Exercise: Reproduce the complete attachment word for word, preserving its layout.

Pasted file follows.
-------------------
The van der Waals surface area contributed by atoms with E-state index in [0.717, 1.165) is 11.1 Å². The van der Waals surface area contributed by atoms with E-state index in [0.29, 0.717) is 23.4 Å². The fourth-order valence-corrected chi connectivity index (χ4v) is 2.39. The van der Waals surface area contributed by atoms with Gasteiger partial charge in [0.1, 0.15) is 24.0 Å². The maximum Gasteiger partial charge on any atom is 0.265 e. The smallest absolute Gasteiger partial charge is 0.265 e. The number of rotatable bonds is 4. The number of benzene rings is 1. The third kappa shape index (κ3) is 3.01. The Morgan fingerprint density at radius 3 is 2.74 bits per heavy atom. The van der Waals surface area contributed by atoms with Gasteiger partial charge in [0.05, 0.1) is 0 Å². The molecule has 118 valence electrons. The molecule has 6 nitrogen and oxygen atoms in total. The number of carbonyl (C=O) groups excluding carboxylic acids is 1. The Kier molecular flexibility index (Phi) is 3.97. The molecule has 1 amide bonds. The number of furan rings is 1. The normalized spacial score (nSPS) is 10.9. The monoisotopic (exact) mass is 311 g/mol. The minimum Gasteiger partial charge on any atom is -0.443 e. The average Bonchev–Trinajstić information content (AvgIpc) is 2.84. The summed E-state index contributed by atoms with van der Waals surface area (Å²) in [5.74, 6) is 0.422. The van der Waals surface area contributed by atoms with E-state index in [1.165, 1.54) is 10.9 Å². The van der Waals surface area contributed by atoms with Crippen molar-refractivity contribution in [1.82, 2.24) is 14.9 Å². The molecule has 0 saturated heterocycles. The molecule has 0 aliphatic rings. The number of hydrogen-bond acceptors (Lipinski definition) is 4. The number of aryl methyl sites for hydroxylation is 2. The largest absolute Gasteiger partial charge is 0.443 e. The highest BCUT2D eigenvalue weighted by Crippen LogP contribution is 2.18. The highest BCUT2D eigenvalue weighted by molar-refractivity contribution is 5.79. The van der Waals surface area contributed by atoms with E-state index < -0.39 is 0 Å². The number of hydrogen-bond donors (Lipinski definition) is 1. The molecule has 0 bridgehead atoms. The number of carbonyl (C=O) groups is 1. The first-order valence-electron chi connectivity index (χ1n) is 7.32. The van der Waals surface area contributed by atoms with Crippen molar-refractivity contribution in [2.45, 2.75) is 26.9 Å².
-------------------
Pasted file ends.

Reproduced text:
The van der Waals surface area contributed by atoms with E-state index in [0.717, 1.165) is 11.1 Å². The van der Waals surface area contributed by atoms with E-state index in [0.29, 0.717) is 23.4 Å². The fourth-order valence-corrected chi connectivity index (χ4v) is 2.39. The van der Waals surface area contributed by atoms with Gasteiger partial charge in [0.1, 0.15) is 24.0 Å². The maximum Gasteiger partial charge on any atom is 0.265 e. The smallest absolute Gasteiger partial charge is 0.265 e. The number of rotatable bonds is 4. The number of benzene rings is 1. The third kappa shape index (κ3) is 3.01. The Morgan fingerprint density at radius 3 is 2.74 bits per heavy atom. The van der Waals surface area contributed by atoms with Gasteiger partial charge in [0.05, 0.1) is 0 Å². The molecule has 118 valence electrons. The molecule has 6 nitrogen and oxygen atoms in total. The number of carbonyl (C=O) groups excluding carboxylic acids is 1. The Kier molecular flexibility index (Phi) is 3.97. The molecule has 1 amide bonds. The number of furan rings is 1. The normalized spacial score (nSPS) is 10.9. The monoisotopic (exact) mass is 311 g/mol. The minimum Gasteiger partial charge on any atom is -0.443 e. The average Bonchev–Trinajstić information content (AvgIpc) is 2.84. The summed E-state index contributed by atoms with van der Waals surface area (Å²) in [5.74, 6) is 0.422. The van der Waals surface area contributed by atoms with E-state index in [1.165, 1.54) is 10.9 Å². The van der Waals surface area contributed by atoms with Crippen molar-refractivity contribution in [1.82, 2.24) is 14.9 Å². The molecule has 0 saturated heterocycles. The molecule has 0 aliphatic rings. The number of hydrogen-bond acceptors (Lipinski definition) is 4. The number of aryl methyl sites for hydroxylation is 2. The largest absolute Gasteiger partial charge is 0.443 e. The highest BCUT2D eigenvalue weighted by Crippen LogP contribution is 2.18. The highest BCUT2D eigenvalue weighted by molar-refractivity contribution is 5.79. The van der Waals surface area contributed by atoms with E-state index < -0.39 is 0 Å². The number of hydrogen-bond donors (Lipinski definition) is 1. The molecule has 0 bridgehead atoms. The number of carbonyl (C=O) groups is 1. The first-order valence-electron chi connectivity index (χ1n) is 7.32. The van der Waals surface area contributed by atoms with Crippen molar-refractivity contribution in [2.45, 2.75) is 26.9 Å².